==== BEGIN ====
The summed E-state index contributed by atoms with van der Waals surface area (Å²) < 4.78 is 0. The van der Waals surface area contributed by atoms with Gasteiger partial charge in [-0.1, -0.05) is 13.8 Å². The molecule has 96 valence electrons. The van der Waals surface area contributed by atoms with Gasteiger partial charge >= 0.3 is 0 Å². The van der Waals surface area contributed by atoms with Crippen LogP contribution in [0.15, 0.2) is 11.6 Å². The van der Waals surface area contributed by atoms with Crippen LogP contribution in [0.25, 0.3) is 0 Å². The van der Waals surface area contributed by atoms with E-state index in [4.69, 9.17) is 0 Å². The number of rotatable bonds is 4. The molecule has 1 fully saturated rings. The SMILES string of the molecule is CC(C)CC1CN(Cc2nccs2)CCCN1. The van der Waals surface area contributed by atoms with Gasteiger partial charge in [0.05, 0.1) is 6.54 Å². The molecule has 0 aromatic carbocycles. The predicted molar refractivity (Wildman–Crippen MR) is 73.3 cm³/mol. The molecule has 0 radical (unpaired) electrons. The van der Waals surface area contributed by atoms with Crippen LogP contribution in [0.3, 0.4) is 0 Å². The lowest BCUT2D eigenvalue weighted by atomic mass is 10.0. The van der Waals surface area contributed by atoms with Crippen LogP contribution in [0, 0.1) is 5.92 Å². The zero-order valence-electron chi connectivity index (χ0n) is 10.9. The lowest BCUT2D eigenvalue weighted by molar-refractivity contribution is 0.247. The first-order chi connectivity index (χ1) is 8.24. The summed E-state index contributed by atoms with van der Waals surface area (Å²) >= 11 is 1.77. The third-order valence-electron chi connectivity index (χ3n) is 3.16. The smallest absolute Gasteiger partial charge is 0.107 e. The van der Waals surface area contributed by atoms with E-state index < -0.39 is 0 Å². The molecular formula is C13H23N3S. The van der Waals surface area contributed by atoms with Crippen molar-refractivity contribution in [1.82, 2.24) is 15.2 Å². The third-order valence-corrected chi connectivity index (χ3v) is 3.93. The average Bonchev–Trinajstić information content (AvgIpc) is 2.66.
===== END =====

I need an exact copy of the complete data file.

The summed E-state index contributed by atoms with van der Waals surface area (Å²) < 4.78 is 0. The van der Waals surface area contributed by atoms with Gasteiger partial charge in [-0.1, -0.05) is 13.8 Å². The molecule has 96 valence electrons. The van der Waals surface area contributed by atoms with Gasteiger partial charge >= 0.3 is 0 Å². The van der Waals surface area contributed by atoms with Crippen LogP contribution in [0.15, 0.2) is 11.6 Å². The van der Waals surface area contributed by atoms with Crippen LogP contribution in [0.25, 0.3) is 0 Å². The van der Waals surface area contributed by atoms with E-state index in [4.69, 9.17) is 0 Å². The number of rotatable bonds is 4. The molecule has 1 fully saturated rings. The SMILES string of the molecule is CC(C)CC1CN(Cc2nccs2)CCCN1. The van der Waals surface area contributed by atoms with Gasteiger partial charge in [0.05, 0.1) is 6.54 Å². The molecule has 0 aromatic carbocycles. The predicted molar refractivity (Wildman–Crippen MR) is 73.3 cm³/mol. The molecule has 0 radical (unpaired) electrons. The van der Waals surface area contributed by atoms with Crippen LogP contribution in [0.3, 0.4) is 0 Å². The lowest BCUT2D eigenvalue weighted by atomic mass is 10.0. The van der Waals surface area contributed by atoms with Crippen LogP contribution in [0, 0.1) is 5.92 Å². The zero-order valence-electron chi connectivity index (χ0n) is 10.9. The lowest BCUT2D eigenvalue weighted by molar-refractivity contribution is 0.247. The first-order chi connectivity index (χ1) is 8.24. The summed E-state index contributed by atoms with van der Waals surface area (Å²) >= 11 is 1.77. The third-order valence-electron chi connectivity index (χ3n) is 3.16. The smallest absolute Gasteiger partial charge is 0.107 e. The van der Waals surface area contributed by atoms with E-state index < -0.39 is 0 Å². The molecular formula is C13H23N3S. The van der Waals surface area contributed by atoms with Crippen molar-refractivity contribution in [1.82, 2.24) is 15.2 Å². The third-order valence-corrected chi connectivity index (χ3v) is 3.93. The average Bonchev–Trinajstić information content (AvgIpc) is 2.66.